Futures and forwards have a zero value at inception, for neither the long nor the short is required to pay a price to the counterparty.
Sunil K Parameswaran
Futures and forwards have a zero value at inception, for neither the long nor the short is required to pay a price to the counterparty. However, once the contract is sealed, it acquires value as the price changes in the forward/futures market.
The value of a long forward position is the present value of the difference between the current forward price and the delivery price of the contract. The value of a short forward position is just the negative of this. Thus as the forward price increases, the value of a long forward position increases, whereas as the forward price declines the value of such a position will decline.
Since forwards are a zero sum game, the implications of rising/declining prices will be just the opposite for short forward positions. A positive value means that someone has to pay you money to take over your position. A negative
value would imply that you need to pay to tempt someone to take over your existing position.
Marked to market
Futures contracts, however, differ because they are marked to market. Rising futures prices are positive for longs while falling prices are good for shorts. The difference arises because each day when the position is marked to market, the built up value is settled, and the value of the position is reset to zero. Thus the only period where a futures contract acquires value is in the interval between two successive marking to market computations.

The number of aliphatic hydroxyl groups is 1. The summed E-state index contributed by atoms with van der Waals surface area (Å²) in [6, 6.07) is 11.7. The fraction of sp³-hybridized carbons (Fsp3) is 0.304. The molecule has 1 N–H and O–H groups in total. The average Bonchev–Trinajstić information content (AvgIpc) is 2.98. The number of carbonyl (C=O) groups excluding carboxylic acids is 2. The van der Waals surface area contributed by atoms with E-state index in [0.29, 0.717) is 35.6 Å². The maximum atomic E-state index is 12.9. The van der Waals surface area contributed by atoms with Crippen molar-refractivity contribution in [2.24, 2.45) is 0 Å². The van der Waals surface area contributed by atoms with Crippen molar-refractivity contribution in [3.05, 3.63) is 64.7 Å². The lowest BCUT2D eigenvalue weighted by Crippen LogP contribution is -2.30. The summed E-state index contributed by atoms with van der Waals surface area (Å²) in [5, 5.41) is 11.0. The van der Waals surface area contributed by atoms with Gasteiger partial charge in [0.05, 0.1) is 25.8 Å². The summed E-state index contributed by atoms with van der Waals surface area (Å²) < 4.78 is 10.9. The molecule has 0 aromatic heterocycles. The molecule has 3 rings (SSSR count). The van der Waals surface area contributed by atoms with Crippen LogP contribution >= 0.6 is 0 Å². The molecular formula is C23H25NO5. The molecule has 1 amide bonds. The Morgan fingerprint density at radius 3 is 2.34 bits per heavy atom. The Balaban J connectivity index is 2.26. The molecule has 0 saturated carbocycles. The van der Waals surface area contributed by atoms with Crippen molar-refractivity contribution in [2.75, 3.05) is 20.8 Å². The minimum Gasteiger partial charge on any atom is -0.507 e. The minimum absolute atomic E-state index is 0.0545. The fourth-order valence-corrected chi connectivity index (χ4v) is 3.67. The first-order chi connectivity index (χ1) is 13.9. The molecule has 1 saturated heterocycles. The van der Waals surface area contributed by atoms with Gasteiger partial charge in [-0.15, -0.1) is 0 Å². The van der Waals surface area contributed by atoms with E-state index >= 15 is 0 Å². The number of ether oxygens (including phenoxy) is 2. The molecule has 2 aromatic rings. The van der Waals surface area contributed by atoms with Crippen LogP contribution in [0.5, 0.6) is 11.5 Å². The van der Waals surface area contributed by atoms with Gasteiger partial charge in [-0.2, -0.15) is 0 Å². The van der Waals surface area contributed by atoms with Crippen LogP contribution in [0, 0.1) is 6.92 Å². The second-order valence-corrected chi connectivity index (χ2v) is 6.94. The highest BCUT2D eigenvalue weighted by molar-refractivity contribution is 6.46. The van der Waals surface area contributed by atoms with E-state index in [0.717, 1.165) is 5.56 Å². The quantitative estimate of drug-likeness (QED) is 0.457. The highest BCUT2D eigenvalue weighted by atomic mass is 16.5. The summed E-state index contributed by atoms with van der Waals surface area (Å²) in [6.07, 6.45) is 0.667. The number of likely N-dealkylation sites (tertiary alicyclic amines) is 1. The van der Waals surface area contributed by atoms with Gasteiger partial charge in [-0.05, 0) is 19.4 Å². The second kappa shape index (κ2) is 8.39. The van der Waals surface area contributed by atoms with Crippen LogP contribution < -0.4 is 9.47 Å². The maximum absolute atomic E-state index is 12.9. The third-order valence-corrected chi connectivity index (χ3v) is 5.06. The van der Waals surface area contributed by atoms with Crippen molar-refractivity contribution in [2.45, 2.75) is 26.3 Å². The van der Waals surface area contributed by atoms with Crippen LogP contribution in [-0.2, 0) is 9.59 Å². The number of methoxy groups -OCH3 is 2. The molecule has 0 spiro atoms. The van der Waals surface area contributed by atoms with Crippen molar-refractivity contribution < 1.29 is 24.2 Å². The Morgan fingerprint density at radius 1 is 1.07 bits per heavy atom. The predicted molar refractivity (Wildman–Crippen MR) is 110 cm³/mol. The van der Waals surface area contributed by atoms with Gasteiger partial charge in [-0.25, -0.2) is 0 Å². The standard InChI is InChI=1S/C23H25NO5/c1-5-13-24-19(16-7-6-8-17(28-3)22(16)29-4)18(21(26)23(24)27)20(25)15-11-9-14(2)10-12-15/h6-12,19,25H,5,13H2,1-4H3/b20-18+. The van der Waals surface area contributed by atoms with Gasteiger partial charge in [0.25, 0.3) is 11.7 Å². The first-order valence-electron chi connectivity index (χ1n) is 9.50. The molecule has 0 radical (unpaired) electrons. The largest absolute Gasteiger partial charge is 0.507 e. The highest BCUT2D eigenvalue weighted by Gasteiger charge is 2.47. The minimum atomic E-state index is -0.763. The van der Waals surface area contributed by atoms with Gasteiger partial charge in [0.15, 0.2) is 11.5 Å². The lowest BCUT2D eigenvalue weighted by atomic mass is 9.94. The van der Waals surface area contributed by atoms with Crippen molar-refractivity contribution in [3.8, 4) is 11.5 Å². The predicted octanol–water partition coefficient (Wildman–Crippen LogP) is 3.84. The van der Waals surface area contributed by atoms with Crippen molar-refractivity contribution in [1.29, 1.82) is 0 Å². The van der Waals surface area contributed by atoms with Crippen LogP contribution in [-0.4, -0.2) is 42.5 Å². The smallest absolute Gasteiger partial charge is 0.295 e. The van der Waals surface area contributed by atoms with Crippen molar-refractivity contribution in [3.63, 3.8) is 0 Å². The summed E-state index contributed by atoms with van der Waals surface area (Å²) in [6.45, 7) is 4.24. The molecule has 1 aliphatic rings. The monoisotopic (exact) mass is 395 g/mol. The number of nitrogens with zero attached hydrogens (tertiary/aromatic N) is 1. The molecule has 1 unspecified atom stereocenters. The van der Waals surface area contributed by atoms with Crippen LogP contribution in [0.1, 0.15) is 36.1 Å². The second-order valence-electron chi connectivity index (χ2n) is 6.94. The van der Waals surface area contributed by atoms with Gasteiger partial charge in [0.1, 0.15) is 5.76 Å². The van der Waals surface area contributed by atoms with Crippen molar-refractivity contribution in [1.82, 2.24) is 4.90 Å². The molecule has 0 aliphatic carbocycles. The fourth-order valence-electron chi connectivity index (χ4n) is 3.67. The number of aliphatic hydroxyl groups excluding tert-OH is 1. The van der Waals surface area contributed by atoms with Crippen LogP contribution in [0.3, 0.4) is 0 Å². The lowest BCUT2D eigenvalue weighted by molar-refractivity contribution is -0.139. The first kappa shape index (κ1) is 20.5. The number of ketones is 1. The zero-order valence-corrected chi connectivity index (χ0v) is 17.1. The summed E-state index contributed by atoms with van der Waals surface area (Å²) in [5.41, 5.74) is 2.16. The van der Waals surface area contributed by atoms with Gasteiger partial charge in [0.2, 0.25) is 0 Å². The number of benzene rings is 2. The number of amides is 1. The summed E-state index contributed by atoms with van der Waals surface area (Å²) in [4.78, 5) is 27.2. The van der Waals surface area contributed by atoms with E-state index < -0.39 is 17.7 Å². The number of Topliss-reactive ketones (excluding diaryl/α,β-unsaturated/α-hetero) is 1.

Options have a non-negative value at all times. In an options contract, the long is conferred with a right while simultaneously a contingent obligation is imposed on the short. Obviously the long needs to pay an upfront option price or premium. The price of an option has two components, an intrinsic value and a time value.
The intrinsic value is the extent to which the option is in the money, else it is equal to zero. Thus in the money calls, puts will have a positive intrinsic value. By definition the intrinsic value of an option cannot be negative. The intrinsic value is what the holder would get if the option is immediately exercised, if the option is in the money. At the money and out of the money, options will not be exercised and consequently have an intrinsic value of zero.
The second component of the option premium is the time value or speculative value. This is the price paid by the long for what could happen subsequently. All American options have a non-negative time value, whether or not the underlying asset is scheduled to make a payout during the time of the contract. Thus these options are priced at a minimum of their intrinsic values.
The writer is an author, and a visiting faculty at various institutes including the IIMs